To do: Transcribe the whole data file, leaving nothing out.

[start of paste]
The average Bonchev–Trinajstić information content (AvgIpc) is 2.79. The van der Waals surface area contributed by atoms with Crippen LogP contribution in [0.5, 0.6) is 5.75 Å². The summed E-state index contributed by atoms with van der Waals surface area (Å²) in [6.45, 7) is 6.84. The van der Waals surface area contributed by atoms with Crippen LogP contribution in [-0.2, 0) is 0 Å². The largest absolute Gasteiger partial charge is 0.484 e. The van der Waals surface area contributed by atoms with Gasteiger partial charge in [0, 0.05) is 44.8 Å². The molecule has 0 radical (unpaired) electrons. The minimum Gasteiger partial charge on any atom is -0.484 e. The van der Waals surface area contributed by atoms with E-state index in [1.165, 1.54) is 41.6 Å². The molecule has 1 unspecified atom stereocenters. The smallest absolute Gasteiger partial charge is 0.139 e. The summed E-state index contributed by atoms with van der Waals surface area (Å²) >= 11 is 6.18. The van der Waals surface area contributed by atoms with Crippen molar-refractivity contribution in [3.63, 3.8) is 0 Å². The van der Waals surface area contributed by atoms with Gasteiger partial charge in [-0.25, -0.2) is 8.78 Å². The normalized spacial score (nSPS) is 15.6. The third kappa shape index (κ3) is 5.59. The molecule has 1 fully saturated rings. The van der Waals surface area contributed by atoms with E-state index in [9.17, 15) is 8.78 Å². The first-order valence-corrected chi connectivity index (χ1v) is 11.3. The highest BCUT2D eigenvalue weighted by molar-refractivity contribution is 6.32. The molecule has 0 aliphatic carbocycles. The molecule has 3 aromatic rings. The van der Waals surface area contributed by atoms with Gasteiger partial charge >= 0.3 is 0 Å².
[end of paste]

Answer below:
The average Bonchev–Trinajstić information content (AvgIpc) is 2.79. The van der Waals surface area contributed by atoms with Crippen LogP contribution in [0.5, 0.6) is 5.75 Å². The summed E-state index contributed by atoms with van der Waals surface area (Å²) in [6.45, 7) is 6.84. The van der Waals surface area contributed by atoms with Crippen LogP contribution in [-0.2, 0) is 0 Å². The largest absolute Gasteiger partial charge is 0.484 e. The van der Waals surface area contributed by atoms with Gasteiger partial charge in [0, 0.05) is 44.8 Å². The molecule has 0 radical (unpaired) electrons. The minimum Gasteiger partial charge on any atom is -0.484 e. The van der Waals surface area contributed by atoms with E-state index in [1.165, 1.54) is 41.6 Å². The molecule has 1 unspecified atom stereocenters. The smallest absolute Gasteiger partial charge is 0.139 e. The summed E-state index contributed by atoms with van der Waals surface area (Å²) >= 11 is 6.18. The van der Waals surface area contributed by atoms with Crippen molar-refractivity contribution in [3.63, 3.8) is 0 Å². The van der Waals surface area contributed by atoms with Gasteiger partial charge in [-0.25, -0.2) is 8.78 Å². The normalized spacial score (nSPS) is 15.6. The third kappa shape index (κ3) is 5.59. The molecule has 1 fully saturated rings. The van der Waals surface area contributed by atoms with E-state index in [9.17, 15) is 8.78 Å². The first-order valence-corrected chi connectivity index (χ1v) is 11.3. The highest BCUT2D eigenvalue weighted by molar-refractivity contribution is 6.32. The molecule has 0 aliphatic carbocycles. The molecule has 3 aromatic rings. The van der Waals surface area contributed by atoms with Gasteiger partial charge >= 0.3 is 0 Å².